Behavioural Coding of German Shepherd Dogs During the Standardised Behavioural Test Used by the Swedish Armed Forces
Background & Aim
The domestication of the dog (Canis lupus familiaris) started 15 000-33 000 years ago, when the humans mainly were hunter-gathers (Wayne & vonHoldt 2012). Ever since, a selective breeding have been going on and today there is about 400 dog breeds in the world (Salgirli Demirbas 2012). Already during the Roman times, different types of specialised dogs were used, such as hunting dogs, guard dogs, herding dogs and lap dogs (Clutton-Brock 1995). In 1899, police dogs were used for the first time in Europe by the Belgian Police Force (Ozcan et al. 2009). The temperament of working police- military- or service dogs is of great importance because the handler must know that the working dog can cope with its surroundings and perform the duty it has been trained to perform whenever it is needed (Wilsson & Steen 1995). To find dogs that has a temperament suitable to be trained for military- or police work, standardised behavioural tests are often used (Wilsson & Sundgren 1997); (Haverbeke et al. 2009) to select dogs with temperaments that has the right level of traits such as sociability, playfulness, search and aggressiveness (Bryson 2002).
The aim of this master thesis was to investigate which behaviours the dogs display during the standardised behavioural test used by Swedish Armed Forces (SAF) to select suitable military- or police dogs. The questions to be answered were:
1. Do the dogs display different behaviours during the four different subtests analysed (Acoustic Startle, Visual Startle, Gradual Visual Startle and Searching subtest)?
2. Do dogs that pass the standardised behavioural test display different behaviours during the subtests than the dogs that fail the test?
3. Is there a difference of behaviours displayed during the subtests between the sexes and test stations?
4. What is the underlying motivational system of the dogs that pass the test?
So far, no one has looked at which behaviours the dogs actually display during the different subtests of the standardised behavioural test used by SAF. The first hypothesis is that it will be a difference in behaviours displayed during the different subtests since they aim to measure different behavioural traits. Acoustic startle aims to measure fear, Visual- and Gradual Visual startle aim to measure fear as well as aggression, while Searching subtest measure interest in objects and persistence of searching (Wilsson & Sinn 2012).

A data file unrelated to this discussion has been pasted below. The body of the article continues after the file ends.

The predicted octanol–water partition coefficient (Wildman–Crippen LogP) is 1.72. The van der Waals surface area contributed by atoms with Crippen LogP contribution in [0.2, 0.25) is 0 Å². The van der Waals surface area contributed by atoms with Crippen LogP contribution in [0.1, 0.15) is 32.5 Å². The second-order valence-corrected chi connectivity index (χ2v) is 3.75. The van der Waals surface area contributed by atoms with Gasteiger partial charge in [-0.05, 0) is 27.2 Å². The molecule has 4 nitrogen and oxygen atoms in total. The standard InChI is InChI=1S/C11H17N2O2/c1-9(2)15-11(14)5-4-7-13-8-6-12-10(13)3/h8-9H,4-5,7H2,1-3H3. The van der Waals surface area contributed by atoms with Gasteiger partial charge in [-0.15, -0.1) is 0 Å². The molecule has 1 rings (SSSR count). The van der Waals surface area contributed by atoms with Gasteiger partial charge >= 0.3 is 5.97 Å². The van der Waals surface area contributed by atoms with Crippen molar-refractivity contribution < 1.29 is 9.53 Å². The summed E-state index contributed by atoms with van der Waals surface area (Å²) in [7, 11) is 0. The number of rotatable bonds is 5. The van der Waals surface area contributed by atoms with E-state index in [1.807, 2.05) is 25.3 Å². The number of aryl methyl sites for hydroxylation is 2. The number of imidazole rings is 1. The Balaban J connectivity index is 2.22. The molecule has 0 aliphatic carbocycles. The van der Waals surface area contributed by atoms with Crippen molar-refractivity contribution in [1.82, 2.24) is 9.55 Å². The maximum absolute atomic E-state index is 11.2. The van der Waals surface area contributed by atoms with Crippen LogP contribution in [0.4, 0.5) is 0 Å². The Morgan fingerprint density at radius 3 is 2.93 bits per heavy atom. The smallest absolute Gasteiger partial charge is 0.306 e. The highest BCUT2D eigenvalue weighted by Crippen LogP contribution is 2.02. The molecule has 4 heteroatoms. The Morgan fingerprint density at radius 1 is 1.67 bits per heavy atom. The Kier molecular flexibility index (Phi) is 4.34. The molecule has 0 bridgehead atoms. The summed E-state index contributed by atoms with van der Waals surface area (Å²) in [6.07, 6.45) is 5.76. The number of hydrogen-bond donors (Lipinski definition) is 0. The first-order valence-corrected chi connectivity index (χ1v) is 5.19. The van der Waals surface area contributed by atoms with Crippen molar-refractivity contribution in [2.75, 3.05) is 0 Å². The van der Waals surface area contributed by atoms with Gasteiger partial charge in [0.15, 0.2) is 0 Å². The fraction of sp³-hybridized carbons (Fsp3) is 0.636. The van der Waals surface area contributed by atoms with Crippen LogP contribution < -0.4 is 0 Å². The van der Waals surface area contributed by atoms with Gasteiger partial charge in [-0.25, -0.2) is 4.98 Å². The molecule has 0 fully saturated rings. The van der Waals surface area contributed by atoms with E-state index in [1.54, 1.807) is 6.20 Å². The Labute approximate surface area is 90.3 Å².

The second hypothesis is that dogs that passes the standardised behavioural test will not show behaviours associated with fear, for example low body- and tail positions, trembling or flight (Svartberg 2007a) since fearfulness is a undesired trait in working dogs (Haverbeke et al. 2009).
The third hypothesis is that there will be a difference between the sexes as previous studies have found that sex differences may influence working outcomes in dogs (GODDARD & BEILHARZ 1982; Ruefenacht et al. 2002; Wilsson & Sundgren 1997) and that there will be a difference between the test stations since the design of startling stimuli affects dog´s reactions (Gray 1987; Melzack 1952) and the design of the startling stimuli used by SAF differs between the test stations.
The last hypothesis is that the underlying behavioural dimension behind the dogs’ reactions during the startling subtests may be fear, since previous studies has found that many dogs respond with fear-induced aggression during startling subtests (King et al. 2003; Ley et al. 2007; van der Borg et al. 2010) or behavioural tests with the aim to assess aggression (van der Borg et al. 2010), and in one study nearly 70 % of military working dogs reacted with fear-related aggression to potential aggression-inducing stimuli (Haverbeke et al. 2009).
Responsible for this page: Agneta Johansson
Last updated: 05/25/13